Does Suboxone Lower Your Opiate Tolerance?

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Taking Suboxone regularly will likely lower your opiate tolerance. If you have been taking high doses of opioids and then you get on Suboxone treatment, over time your body’s tolerance to opioids begins to decrease and go back to normal. This is overall a good thing because it is a sign that your body is readapting after long term opioid misuse. However, if a person relapses after being on Suboxone and attempts to take the same doses of a drug like heroin or fentanyl that their body was previously used to taking, they can overestimate their tolerance and can overdose. This is one of the risks of relapse during Suboxone therapy.

Understanding Drug Tolerance 

Repeated drug use changes brain chemistry. In time, many people need take more opioids to get the effects that a smaller dose once delivered, or even just to prevent withdrawal symptoms. This is a phenomenon called “tolerance”.

Typically, people with an opioid use disorder have a high opioid tolerance.[1] Doses that would kill someone who never took drugs may be routine for someone whose body is used to the effects of opioids.

When a patient starts Suboxone, which is a “partial” opioid agonist, their brain begins to heal, and their tolerance for full opioid agonists goes down after time. This process takes weeks to months or even years. [2] In fact, with time, you may even take smaller amounts of Suboxone until you no longer need it to prevent cravings from opioids.

What Happens if You Relapse?

If you have been in recovery for a long time on Suboxone, your brain cells are no longer accustomed to large doses of opiates. If you return to drug use, particularly if you relapse to immediately using the same doses you used previously, you could put yourself at risk for overdose. [3]

Sticking with your Suboxone therapy for at least 12 months is associated with lower relapse risks.[4] In one study, of those treated for up to 18 months, about 5% needed overdose treatment within six months of quitting therapy.[5]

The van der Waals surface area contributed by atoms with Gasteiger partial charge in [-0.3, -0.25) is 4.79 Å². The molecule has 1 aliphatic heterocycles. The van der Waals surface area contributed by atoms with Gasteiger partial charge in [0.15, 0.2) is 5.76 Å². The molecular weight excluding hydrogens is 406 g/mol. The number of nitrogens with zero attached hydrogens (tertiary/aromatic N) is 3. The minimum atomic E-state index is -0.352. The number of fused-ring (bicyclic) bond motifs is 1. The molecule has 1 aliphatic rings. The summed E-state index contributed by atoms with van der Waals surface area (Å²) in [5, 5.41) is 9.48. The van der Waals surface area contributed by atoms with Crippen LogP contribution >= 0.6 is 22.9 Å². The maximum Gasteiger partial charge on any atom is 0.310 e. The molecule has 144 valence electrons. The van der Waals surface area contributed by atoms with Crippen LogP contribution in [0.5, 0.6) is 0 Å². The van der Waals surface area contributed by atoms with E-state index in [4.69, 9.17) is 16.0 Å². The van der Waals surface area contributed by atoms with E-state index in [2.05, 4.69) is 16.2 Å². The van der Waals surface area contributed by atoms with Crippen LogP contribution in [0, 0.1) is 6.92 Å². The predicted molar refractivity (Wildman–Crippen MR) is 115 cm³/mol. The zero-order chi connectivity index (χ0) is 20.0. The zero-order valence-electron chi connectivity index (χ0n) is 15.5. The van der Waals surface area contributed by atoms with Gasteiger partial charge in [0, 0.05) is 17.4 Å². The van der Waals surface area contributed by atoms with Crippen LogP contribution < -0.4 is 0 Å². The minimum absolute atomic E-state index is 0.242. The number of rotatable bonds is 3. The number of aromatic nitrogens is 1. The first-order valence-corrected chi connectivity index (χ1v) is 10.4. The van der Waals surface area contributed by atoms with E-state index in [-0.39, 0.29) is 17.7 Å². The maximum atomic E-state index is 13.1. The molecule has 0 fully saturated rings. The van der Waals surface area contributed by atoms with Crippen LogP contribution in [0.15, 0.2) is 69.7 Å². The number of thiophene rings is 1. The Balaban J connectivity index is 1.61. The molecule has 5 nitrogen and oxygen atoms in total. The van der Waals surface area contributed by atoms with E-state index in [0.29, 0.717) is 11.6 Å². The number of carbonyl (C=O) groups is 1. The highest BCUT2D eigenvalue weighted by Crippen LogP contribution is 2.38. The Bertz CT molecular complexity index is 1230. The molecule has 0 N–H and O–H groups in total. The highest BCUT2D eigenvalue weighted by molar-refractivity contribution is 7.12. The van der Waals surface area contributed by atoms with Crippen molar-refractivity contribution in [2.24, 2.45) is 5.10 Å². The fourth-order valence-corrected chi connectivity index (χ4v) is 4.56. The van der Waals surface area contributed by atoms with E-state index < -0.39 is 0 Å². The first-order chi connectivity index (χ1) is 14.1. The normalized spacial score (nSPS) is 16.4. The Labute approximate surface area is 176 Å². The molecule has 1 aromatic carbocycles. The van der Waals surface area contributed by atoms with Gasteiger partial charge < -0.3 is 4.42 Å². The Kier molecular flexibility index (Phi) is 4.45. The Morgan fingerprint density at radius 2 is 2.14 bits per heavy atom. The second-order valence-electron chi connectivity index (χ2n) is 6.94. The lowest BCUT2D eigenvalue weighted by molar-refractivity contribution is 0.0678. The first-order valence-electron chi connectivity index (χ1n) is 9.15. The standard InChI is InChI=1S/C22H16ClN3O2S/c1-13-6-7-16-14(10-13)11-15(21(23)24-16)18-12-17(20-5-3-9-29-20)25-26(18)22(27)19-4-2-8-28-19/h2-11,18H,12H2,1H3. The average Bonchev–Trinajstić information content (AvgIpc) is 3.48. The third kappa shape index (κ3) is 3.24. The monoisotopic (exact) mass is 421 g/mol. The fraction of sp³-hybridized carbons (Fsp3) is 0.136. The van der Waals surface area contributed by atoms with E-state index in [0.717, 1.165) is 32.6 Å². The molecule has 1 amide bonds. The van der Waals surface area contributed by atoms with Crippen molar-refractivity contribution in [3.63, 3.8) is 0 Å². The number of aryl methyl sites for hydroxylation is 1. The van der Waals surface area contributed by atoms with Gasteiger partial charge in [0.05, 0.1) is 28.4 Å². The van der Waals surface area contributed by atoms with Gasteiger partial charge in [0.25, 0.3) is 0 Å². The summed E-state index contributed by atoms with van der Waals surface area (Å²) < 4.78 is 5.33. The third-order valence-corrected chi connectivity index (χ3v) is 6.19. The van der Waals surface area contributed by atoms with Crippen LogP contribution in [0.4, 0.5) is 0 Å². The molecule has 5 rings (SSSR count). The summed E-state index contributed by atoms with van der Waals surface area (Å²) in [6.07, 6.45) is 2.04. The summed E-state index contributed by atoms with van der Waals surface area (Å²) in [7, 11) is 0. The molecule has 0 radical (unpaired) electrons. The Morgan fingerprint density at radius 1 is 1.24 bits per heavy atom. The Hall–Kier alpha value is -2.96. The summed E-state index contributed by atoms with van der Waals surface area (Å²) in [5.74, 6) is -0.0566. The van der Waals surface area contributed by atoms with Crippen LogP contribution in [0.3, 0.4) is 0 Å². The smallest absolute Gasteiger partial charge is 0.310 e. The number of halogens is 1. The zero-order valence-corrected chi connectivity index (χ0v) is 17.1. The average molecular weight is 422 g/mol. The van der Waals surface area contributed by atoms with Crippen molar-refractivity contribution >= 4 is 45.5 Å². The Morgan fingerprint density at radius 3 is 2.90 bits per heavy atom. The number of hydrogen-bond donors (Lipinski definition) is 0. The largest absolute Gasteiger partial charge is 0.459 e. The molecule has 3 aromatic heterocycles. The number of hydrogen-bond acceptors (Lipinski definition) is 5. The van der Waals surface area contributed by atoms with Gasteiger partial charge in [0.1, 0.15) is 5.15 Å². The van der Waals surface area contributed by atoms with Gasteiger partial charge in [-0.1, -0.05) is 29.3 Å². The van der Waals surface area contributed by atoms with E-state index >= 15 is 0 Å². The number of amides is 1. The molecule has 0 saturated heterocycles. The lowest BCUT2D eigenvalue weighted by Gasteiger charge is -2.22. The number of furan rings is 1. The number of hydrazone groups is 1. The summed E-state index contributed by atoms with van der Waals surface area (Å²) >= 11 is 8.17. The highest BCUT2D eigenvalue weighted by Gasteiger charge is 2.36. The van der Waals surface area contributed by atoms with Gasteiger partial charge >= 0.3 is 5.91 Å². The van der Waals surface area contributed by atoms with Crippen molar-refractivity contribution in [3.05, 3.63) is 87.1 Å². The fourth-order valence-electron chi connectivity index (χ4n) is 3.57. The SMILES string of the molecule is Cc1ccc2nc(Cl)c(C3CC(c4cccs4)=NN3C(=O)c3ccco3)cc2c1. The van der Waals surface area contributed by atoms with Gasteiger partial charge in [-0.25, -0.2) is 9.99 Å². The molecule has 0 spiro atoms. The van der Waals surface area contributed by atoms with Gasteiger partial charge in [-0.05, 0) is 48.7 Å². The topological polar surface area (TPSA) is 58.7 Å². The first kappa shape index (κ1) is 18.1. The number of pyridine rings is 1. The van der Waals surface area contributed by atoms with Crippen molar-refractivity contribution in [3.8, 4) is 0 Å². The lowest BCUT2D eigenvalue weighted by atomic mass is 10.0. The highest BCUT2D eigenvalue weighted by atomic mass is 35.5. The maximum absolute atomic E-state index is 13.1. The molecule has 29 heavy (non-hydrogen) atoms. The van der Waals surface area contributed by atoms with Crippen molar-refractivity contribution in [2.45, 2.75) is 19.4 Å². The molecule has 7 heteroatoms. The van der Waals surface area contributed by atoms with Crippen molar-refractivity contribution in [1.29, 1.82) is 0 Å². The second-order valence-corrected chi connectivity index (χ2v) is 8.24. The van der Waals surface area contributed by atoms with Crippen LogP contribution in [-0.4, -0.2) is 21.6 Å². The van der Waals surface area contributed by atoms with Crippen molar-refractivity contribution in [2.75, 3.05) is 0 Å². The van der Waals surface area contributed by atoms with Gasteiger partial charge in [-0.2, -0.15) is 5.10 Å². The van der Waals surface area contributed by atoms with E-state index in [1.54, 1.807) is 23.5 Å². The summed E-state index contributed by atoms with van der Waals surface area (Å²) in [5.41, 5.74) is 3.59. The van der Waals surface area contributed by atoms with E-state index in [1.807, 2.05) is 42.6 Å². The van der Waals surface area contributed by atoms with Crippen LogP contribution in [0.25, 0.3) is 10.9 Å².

What To Do If You Are On Suboxone and Are Tempted To Relapse 

Relapse is an unfortunate but common part of the recovery process. However, if you have been on Suboxone and do experience the urge to relapse, there may be additional risks, including the risk of overdose due to decreased tolerance.

If you're tempted to start misusing opiates again while on Suboxone, talk with your treatment team immediately. They can adjust your Suboxone dose and offer other forms of behavioral support and supervision to help prevent you from relapsing to opioid misuse.

Sources

  1. Former Opioid Users at Greater Risk of Overdosing. The Ellsworth American. https://www.ellsworthamerican.com/opinions/former-opioid-users-greater-risk-overdosing/. June 2016. Accessed August 2022.
  2. Buprenorphine: Far Beyond the Ceiling. Biomolecules. https://www.mdpi.com/2218-273X/11/6/816/htm. May 2021. Accessed August 2022.
  3. Buprenorphine Maintenance Subjects Are Hyperalgesic and Have No Antinociceptive Response to a Very High Morphine Dose. Pain Medicine. https://pubmed.ncbi.nlm.nih.gov/29514333/. January 2019. Accessed August 2022.
  4. Relationship Between Buprenorphine Adherence and Relapse, Health Care Utilization, and Costs in Privately and Publicly Insured Patients With Opioid Use Disorder. Dovepress. https://www.dovepress.com/relationship-between-buprenorphine-adherence-and-relapse-health-care-u-peer-reviewed-fulltext-article-SAR. May 2018. Accessed August 2022. 
  5. Opioid Overdose Risk is High After Medical Treatment Ends, Study Finds. Columbia University. https://www.columbiapsychiatry.org/news/opioid-overdose-risk-high-after-medical-treatment-ends-study-finds. December 2019. Accessed August 2022.

Medically Reviewed By Elena Hill, MD, MPH

Elena Hill, MD; MPH received her MD and Masters of Public Health degrees at Tufts Medical School and completed her family medicine residency at Boston Medical Center. She is currently an attending physician at Bronxcare Health Systems in the Bronx, NY where she works as a primary care physician as well as part time in pain management and integrated health. Her clinical interests include underserved health care, chronic pain and integrated/alternative health.

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